Cookies help us deliver our Services. By using our Services, you agree to our use of cookies. Learn More.

The Reason Steve Carell Will Never Do A Reboot Of The Office

For seven increasingly cringe-worthy seasons, he baffled the minds and tickled the funny bones of TV audiences across the country and beyond. But after Steve Carell's surprising season 7 departure from NBC's groundbreaking mockumentary series The Office, the show's rabid fanbase wondered if and when Carell's kind-hearted yet astoundingly dim-witted Michael Scott might once again stalk the cubicles of Dunder-Mifflin.

That question was answered during the series' heartfelt finale back in 2013. As a quick reminder, Carell's cameo came as a bit of a shock (albeit a more than welcome one) to fans of the show, as the actor, NBC, and pretty much the entire cast of The Office had spent the months leading up to the finale essentially lying to our faces about his involvement on the episode. While that finale was a somber occasion for fans of the series, Carell's appearance ultimately helped the occasion feel more like a fond farewell to a friend than a small screen funeral. 

In the years since The Office officially shuttered, the series has become a legit sensation on streaming services, and even led to a fairly tense bidding war between NBC and streaming giant Netflix to secure broadcast rights to the series, with NBC ultimately dropping a cool $500 million to bring the series back home.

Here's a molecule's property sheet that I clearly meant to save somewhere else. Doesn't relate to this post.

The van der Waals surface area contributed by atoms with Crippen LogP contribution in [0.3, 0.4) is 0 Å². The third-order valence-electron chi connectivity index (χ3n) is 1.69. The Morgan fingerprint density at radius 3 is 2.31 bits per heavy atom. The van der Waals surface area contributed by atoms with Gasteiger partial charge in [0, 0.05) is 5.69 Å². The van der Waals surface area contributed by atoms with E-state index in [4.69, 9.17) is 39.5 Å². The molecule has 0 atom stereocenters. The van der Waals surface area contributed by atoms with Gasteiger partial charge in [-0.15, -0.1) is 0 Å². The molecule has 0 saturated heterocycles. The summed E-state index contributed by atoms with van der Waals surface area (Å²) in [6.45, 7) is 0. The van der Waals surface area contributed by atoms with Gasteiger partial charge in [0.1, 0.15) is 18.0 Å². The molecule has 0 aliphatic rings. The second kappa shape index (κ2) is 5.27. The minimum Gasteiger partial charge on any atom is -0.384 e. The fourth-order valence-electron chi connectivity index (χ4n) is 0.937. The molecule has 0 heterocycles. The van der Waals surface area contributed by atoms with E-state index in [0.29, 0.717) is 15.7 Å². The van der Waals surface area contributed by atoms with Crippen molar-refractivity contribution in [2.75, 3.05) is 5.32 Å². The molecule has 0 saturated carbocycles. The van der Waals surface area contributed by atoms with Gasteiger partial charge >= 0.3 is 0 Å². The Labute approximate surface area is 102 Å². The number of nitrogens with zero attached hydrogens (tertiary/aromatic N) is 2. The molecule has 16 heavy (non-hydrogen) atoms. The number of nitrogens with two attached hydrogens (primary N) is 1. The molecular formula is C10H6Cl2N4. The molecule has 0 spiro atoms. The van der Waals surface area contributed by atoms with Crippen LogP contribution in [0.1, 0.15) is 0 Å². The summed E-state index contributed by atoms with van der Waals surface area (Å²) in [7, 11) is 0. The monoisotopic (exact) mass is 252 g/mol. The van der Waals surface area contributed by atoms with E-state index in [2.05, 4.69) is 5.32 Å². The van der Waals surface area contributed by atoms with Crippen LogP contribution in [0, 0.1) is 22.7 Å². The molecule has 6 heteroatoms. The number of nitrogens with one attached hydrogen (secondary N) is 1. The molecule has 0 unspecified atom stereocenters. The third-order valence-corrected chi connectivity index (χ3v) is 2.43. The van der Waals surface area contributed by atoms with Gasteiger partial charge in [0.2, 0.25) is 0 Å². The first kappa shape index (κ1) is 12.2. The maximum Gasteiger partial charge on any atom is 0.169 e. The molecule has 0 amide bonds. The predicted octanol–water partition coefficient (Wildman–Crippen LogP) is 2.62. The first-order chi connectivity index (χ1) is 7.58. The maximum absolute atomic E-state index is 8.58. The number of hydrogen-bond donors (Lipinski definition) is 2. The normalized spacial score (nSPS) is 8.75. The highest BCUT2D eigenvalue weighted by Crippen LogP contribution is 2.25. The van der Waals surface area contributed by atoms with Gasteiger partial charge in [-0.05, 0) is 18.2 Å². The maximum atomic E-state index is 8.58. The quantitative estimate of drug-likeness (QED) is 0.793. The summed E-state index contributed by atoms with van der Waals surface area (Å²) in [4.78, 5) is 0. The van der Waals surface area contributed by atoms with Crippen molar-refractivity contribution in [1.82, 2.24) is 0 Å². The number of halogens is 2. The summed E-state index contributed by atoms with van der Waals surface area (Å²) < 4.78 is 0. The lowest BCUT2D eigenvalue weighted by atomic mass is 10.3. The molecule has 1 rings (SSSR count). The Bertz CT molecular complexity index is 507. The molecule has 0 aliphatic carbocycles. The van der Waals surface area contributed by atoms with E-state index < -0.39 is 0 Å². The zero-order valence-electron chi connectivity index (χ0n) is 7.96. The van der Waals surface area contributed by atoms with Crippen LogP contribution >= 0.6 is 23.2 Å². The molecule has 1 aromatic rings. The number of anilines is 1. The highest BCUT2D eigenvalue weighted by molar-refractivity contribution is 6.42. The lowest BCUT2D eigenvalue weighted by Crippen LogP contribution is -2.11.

With the series still in such high demand (and given the fact that we're living in the age of the reboot-slash-reunion), the stage seems set for another visit to The Office. And though many of the series' original cast seem game to return to Dunder-Mifflin, the most pressing question has always been whether or not the big boss himself would reprise his role for a reboot. As it happens, Carell's answer is — and apparently always will be — a resounding "no." 

The magic of The Office might be gone for good

As for why Carell will never appear in a reboot of The Office, well, the answer remains quite simple: he just doesn't believe the show will ever be as special as it was when it first aired. 

During a 2018 press conference for his film Welcome to Marwen, Carell appeared to lay the question of whether he'd return for a new run of Office episodes to rest for good when he gave this blunt, but thoughtful answer: "I'll tell you no. I just can't see it being the same thing, and I think most folks would want it to be the same thing." He then added, "You'd literally have to have all the same writers, the same producers, the same directors, the same actors, and even with all those components, it still wouldn't be the same thing."